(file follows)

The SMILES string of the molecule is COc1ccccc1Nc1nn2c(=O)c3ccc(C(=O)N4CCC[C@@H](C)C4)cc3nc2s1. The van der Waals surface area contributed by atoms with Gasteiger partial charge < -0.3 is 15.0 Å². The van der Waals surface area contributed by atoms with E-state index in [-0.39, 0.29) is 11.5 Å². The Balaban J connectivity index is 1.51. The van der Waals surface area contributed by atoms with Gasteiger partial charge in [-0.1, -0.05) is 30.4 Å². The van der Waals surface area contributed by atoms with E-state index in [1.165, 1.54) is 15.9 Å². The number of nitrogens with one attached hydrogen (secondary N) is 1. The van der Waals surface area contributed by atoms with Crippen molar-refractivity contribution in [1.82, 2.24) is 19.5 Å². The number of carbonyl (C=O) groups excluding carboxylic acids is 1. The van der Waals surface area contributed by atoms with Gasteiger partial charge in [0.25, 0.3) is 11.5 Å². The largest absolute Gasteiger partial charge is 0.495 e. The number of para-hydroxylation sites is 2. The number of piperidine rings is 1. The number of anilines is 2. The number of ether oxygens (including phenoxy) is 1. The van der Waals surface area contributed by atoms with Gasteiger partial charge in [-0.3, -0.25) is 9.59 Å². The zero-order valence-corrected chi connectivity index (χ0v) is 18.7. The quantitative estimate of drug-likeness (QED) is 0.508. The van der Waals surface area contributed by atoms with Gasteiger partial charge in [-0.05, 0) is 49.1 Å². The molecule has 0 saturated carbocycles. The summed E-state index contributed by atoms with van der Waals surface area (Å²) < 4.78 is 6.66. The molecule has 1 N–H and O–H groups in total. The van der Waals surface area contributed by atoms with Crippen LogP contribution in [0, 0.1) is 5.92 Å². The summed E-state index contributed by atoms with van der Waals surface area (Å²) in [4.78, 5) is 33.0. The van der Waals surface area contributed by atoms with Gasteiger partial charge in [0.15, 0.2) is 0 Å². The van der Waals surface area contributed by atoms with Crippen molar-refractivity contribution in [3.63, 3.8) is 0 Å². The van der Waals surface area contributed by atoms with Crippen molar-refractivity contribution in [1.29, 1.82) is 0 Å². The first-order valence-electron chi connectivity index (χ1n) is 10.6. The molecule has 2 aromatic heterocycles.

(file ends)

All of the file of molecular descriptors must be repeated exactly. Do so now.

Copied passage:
The SMILES string of the molecule is COc1ccccc1Nc1nn2c(=O)c3ccc(C(=O)N4CCC[C@@H](C)C4)cc3nc2s1. The van der Waals surface area contributed by atoms with Gasteiger partial charge < -0.3 is 15.0 Å². The van der Waals surface area contributed by atoms with E-state index in [-0.39, 0.29) is 11.5 Å². The Balaban J connectivity index is 1.51. The van der Waals surface area contributed by atoms with Gasteiger partial charge in [-0.1, -0.05) is 30.4 Å². The van der Waals surface area contributed by atoms with E-state index in [1.165, 1.54) is 15.9 Å². The number of nitrogens with one attached hydrogen (secondary N) is 1. The van der Waals surface area contributed by atoms with Crippen molar-refractivity contribution in [1.82, 2.24) is 19.5 Å². The number of carbonyl (C=O) groups excluding carboxylic acids is 1. The van der Waals surface area contributed by atoms with Gasteiger partial charge in [0.25, 0.3) is 11.5 Å². The largest absolute Gasteiger partial charge is 0.495 e. The number of para-hydroxylation sites is 2. The number of piperidine rings is 1. The number of anilines is 2. The number of ether oxygens (including phenoxy) is 1. The van der Waals surface area contributed by atoms with Gasteiger partial charge in [-0.3, -0.25) is 9.59 Å². The zero-order valence-corrected chi connectivity index (χ0v) is 18.7. The quantitative estimate of drug-likeness (QED) is 0.508. The van der Waals surface area contributed by atoms with Gasteiger partial charge in [-0.05, 0) is 49.1 Å². The molecule has 0 saturated carbocycles. The summed E-state index contributed by atoms with van der Waals surface area (Å²) < 4.78 is 6.66. The molecule has 1 N–H and O–H groups in total. The van der Waals surface area contributed by atoms with Crippen LogP contribution in [0, 0.1) is 5.92 Å². The summed E-state index contributed by atoms with van der Waals surface area (Å²) in [4.78, 5) is 33.0. The van der Waals surface area contributed by atoms with Gasteiger partial charge in [0.15, 0.2) is 0 Å². The van der Waals surface area contributed by atoms with Crippen molar-refractivity contribution in [3.63, 3.8) is 0 Å². The van der Waals surface area contributed by atoms with Crippen molar-refractivity contribution in [1.29, 1.82) is 0 Å². The first-order valence-electron chi connectivity index (χ1n) is 10.6. The molecule has 2 aromatic heterocycles.